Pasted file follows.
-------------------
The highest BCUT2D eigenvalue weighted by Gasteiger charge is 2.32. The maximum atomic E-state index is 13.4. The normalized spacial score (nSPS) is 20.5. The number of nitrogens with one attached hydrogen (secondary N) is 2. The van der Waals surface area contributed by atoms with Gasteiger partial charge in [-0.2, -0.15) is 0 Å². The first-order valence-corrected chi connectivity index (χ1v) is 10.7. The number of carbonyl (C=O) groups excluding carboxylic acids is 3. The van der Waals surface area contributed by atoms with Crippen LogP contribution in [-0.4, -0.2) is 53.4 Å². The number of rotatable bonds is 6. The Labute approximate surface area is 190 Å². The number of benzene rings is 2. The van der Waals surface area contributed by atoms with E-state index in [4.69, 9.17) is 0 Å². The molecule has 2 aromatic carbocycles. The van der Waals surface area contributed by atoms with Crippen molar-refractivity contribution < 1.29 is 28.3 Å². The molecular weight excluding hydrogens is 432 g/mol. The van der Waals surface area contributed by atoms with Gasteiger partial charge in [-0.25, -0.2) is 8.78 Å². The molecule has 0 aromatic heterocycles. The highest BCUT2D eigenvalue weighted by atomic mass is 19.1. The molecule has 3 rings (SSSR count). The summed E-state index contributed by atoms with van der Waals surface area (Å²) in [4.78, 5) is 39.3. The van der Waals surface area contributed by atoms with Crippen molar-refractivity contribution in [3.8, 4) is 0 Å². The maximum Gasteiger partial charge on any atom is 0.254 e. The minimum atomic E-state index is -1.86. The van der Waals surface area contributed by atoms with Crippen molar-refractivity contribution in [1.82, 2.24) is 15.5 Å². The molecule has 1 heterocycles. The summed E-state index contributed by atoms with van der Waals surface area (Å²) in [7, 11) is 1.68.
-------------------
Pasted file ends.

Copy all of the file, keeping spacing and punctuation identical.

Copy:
The highest BCUT2D eigenvalue weighted by Gasteiger charge is 2.32. The maximum atomic E-state index is 13.4. The normalized spacial score (nSPS) is 20.5. The number of nitrogens with one attached hydrogen (secondary N) is 2. The van der Waals surface area contributed by atoms with Gasteiger partial charge in [-0.2, -0.15) is 0 Å². The first-order valence-corrected chi connectivity index (χ1v) is 10.7. The number of carbonyl (C=O) groups excluding carboxylic acids is 3. The van der Waals surface area contributed by atoms with Crippen LogP contribution in [-0.4, -0.2) is 53.4 Å². The number of rotatable bonds is 6. The Labute approximate surface area is 190 Å². The number of benzene rings is 2. The van der Waals surface area contributed by atoms with E-state index in [4.69, 9.17) is 0 Å². The molecule has 2 aromatic carbocycles. The van der Waals surface area contributed by atoms with Crippen molar-refractivity contribution < 1.29 is 28.3 Å². The molecular weight excluding hydrogens is 432 g/mol. The van der Waals surface area contributed by atoms with Gasteiger partial charge in [-0.25, -0.2) is 8.78 Å². The molecule has 0 aromatic heterocycles. The highest BCUT2D eigenvalue weighted by atomic mass is 19.1. The molecule has 3 rings (SSSR count). The summed E-state index contributed by atoms with van der Waals surface area (Å²) in [4.78, 5) is 39.3. The van der Waals surface area contributed by atoms with Crippen molar-refractivity contribution in [3.8, 4) is 0 Å². The maximum Gasteiger partial charge on any atom is 0.254 e. The minimum atomic E-state index is -1.86. The van der Waals surface area contributed by atoms with Crippen molar-refractivity contribution in [1.82, 2.24) is 15.5 Å². The molecule has 1 heterocycles. The summed E-state index contributed by atoms with van der Waals surface area (Å²) in [7, 11) is 1.68.